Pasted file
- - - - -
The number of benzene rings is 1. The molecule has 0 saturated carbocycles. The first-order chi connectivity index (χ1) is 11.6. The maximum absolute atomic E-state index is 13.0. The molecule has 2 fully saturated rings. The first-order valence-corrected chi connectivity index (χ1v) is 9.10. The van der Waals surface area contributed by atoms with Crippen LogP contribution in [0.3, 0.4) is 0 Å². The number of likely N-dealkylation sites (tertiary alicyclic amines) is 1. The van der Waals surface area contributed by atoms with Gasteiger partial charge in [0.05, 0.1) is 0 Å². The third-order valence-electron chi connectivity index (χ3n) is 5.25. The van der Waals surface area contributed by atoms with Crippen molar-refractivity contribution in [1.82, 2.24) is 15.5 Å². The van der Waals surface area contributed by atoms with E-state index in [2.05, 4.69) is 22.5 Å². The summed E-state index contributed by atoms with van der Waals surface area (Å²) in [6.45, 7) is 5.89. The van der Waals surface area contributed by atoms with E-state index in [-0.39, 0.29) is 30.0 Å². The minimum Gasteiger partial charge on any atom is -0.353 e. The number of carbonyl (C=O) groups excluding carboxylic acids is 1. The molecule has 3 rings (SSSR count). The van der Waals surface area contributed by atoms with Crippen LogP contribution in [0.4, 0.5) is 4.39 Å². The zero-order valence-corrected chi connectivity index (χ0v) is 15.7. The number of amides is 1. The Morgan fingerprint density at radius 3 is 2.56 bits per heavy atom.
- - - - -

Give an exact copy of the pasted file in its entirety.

The number of benzene rings is 1. The molecule has 0 saturated carbocycles. The first-order chi connectivity index (χ1) is 11.6. The maximum absolute atomic E-state index is 13.0. The molecule has 2 fully saturated rings. The first-order valence-corrected chi connectivity index (χ1v) is 9.10. The van der Waals surface area contributed by atoms with Crippen LogP contribution in [0.3, 0.4) is 0 Å². The number of likely N-dealkylation sites (tertiary alicyclic amines) is 1. The van der Waals surface area contributed by atoms with Gasteiger partial charge in [0.05, 0.1) is 0 Å². The third-order valence-electron chi connectivity index (χ3n) is 5.25. The van der Waals surface area contributed by atoms with Crippen molar-refractivity contribution in [1.82, 2.24) is 15.5 Å². The van der Waals surface area contributed by atoms with E-state index in [2.05, 4.69) is 22.5 Å². The summed E-state index contributed by atoms with van der Waals surface area (Å²) in [6.45, 7) is 5.89. The van der Waals surface area contributed by atoms with E-state index in [-0.39, 0.29) is 30.0 Å². The minimum Gasteiger partial charge on any atom is -0.353 e. The number of carbonyl (C=O) groups excluding carboxylic acids is 1. The molecule has 3 rings (SSSR count). The van der Waals surface area contributed by atoms with Crippen LogP contribution in [0.4, 0.5) is 4.39 Å². The zero-order valence-corrected chi connectivity index (χ0v) is 15.7. The number of amides is 1. The Morgan fingerprint density at radius 3 is 2.56 bits per heavy atom.